Alleviating Youth Unemployment
The current state of unemployment in South Africa is one of major concern, with the main focus of this concern being on the alarmingly low level of youth employment. Of the already worrying 25% unemployment that exists in the country, 70% is attributable to individuals aged 15 to 35. The extent of the problem can be further illustrated by the fact that there are currently approximately 2.8 million South Africans aged between 18 and 24 who are unemployed and not enrolled in any learning institution (Goko 2013, para. 7). These figures prove that alleviating the problem of youth unemployment will go a long way to improving the employment level in South Africa. In approaching this task, the main causes of the problem need to be clearly identified by policy makers before any solutions can be found. Thereafter, a solution must be systematically and effectively laid out and implemented. The Causes of Youth Unemployment
There are several factors that contribute to young people being left jobless in South Africa. The largest perceived cause by many, including myself, is the education system and its shortfalls. For example, the large amount of young South Africans who have not completed the Further Education Training phase of the learning process is immediate proof that the system wants for improvement. More indication is the current survival rate of students in schools being below the 50% mark, again suggesting that South African students are not being educated in a sufficient way. This could be due to poor structural organisation and efficiency as well as inadequate educators. What is important is that these individuals end up being forced into informal employment or relying on social grants to survive because they are unable to find employment. This happens because they lack the skills needed to obtain employment in the formal sector or keep it. Secondly, the education problem contributes largely to the mismatch between the skills required in the labour market and the skills that individuals are provided with through the education process. This fact once again points to the probability that the education system currently in place is not sufficient in preparing young people for the demands of the labour market and the realities of employment. Another cause of the issue of youth unemployment is a level of job creation which is far from able to cope with the amount of people entering into the labour market each year. Approximately 1.1 million young people enter into the labour market every year, with only around 200000 new jobs and 100000 retirements to accommodate this inflow of young workers. Coupling this fact with the 1.27% population growth rate of the 15-34 year old age group, this being the fastest of all groups, indicates that this problem is going to continue to compound. The poor job creation stems not only from weak real growth rates and low investment rates, but also from the fact that the cost of labour is too high for businesses to be prepared to hire more workers. There is currently a mismatch between the growth rates in real wages and the productivity of labour in the labour market, creating the problem of firms not getting the skills and competency they require from the amount they are expected to pay for labour. The link between these two variables seems rather weak in South Africa in comparison to other countries indicating that the real wage rate growth is being driven more by other determining factors than productivity. Such factors could include the barriers of entry into the labour market and to a larger extent, the collective bargaining framework. In other words, wages are too high mostly due to the role and power of Trade Unions in forcing wage rates higher than the market would naturally do. The empirical evidence shows that real wages in South Africa are growing at a significantly faster rate than productivity, which discourages businesses to hire more workers and even...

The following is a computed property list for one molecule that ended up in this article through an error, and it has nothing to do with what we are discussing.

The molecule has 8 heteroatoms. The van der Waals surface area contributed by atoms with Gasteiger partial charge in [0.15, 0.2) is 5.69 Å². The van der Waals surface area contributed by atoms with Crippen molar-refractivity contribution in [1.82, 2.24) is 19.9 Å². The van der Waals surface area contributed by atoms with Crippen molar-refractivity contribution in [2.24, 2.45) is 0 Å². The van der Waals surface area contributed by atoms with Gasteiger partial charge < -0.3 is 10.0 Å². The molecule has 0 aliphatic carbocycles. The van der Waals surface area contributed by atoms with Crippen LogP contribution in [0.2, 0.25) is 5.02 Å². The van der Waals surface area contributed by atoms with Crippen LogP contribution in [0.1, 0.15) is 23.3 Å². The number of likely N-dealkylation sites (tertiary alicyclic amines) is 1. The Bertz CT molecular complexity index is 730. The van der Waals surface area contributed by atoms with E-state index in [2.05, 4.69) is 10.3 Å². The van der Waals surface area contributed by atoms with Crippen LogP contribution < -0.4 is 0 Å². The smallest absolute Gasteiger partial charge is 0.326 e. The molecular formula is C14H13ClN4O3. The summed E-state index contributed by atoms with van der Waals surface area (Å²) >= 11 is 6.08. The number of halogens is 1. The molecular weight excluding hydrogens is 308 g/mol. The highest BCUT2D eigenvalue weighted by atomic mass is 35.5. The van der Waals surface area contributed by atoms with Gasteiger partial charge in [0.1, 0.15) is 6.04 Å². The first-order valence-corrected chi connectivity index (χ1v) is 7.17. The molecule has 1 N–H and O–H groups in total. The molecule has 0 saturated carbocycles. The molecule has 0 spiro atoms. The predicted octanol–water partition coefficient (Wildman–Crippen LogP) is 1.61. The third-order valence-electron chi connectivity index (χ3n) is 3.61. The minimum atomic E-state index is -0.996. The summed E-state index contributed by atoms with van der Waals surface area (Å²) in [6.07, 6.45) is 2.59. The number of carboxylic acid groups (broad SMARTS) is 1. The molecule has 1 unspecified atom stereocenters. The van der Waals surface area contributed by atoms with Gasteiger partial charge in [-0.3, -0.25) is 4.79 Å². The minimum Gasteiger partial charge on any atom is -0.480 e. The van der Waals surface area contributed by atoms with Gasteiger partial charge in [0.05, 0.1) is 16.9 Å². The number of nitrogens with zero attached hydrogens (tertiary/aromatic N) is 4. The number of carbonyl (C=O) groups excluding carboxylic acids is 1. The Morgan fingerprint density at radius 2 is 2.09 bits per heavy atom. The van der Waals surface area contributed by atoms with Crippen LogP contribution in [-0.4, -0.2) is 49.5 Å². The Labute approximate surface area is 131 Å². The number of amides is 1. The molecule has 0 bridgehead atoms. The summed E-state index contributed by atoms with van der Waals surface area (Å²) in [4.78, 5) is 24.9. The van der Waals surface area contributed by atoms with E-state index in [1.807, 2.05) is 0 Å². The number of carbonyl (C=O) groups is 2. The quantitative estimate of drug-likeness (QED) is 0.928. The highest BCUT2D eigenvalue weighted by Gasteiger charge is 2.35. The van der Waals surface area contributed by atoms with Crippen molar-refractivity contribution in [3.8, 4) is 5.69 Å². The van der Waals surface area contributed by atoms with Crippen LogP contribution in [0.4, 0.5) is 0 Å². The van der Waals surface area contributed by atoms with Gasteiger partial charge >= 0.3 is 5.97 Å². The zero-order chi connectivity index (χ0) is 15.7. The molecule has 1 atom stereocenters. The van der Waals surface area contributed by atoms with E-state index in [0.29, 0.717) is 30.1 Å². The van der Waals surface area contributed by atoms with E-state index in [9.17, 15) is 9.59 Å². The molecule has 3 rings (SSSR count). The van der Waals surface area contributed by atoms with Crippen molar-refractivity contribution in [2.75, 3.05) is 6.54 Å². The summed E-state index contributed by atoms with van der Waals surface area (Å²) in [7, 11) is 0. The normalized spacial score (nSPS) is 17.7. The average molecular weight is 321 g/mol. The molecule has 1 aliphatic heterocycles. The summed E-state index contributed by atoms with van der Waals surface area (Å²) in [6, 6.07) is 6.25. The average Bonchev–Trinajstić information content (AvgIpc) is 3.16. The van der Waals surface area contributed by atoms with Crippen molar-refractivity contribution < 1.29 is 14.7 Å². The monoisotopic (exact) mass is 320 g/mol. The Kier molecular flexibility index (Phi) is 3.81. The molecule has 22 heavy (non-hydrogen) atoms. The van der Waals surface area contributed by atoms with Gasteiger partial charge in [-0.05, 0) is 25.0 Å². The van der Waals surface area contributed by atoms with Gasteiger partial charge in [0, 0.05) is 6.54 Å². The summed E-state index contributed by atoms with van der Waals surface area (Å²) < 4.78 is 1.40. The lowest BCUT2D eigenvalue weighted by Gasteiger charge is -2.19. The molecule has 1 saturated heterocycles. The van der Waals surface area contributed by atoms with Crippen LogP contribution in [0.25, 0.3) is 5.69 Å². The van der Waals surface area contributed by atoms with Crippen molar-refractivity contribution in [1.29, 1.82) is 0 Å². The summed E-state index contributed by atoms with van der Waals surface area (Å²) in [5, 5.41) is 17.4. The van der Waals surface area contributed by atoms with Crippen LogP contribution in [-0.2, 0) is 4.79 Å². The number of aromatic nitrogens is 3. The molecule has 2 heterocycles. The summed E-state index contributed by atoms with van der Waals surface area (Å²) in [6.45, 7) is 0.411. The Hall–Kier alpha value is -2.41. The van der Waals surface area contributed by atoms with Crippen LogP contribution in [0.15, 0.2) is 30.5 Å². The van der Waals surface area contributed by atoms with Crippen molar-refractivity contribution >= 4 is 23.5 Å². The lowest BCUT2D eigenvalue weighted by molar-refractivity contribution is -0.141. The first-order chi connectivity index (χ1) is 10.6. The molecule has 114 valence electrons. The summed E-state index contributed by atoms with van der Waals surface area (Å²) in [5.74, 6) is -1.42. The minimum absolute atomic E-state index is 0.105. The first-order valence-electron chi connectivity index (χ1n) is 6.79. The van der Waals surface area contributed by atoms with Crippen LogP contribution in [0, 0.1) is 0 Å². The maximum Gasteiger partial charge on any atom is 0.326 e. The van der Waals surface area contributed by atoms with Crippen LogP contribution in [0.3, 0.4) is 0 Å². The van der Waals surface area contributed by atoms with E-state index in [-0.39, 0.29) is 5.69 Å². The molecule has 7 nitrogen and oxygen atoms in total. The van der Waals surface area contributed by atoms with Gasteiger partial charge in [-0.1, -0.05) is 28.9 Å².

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‘Tax incentive for youth employment’ 2013, SA News, 27 February 2013, viewed 7 April 2013, http://www.southafrica.info/business/economy/development/budget13d.htm#.UWHZXjf4KPo
Blumenfield, J 2012, ‘Understanding SA’s youth unemployment problem’, Politicsweb, 29 November 2012, viewed 7 April 2013, http://www.politicsweb.co.za/politicsweb/view/politicsweb/en/page71619?oid=343916&sn=Detail&pid=71619
Du Toit, R 2003, ‘Unemployed Youth in South Africa: The Distressed Nation?’, Paper presented at the Minnesota International Counseling Institute (MICI), 27 July – 1 August 2003, Minnesota, viewed 7 April 2013, http://intranet.hsrc.ac.za/research/output/outputDocuments/2286_DuToit_UnemployedyouthinSA.pdf
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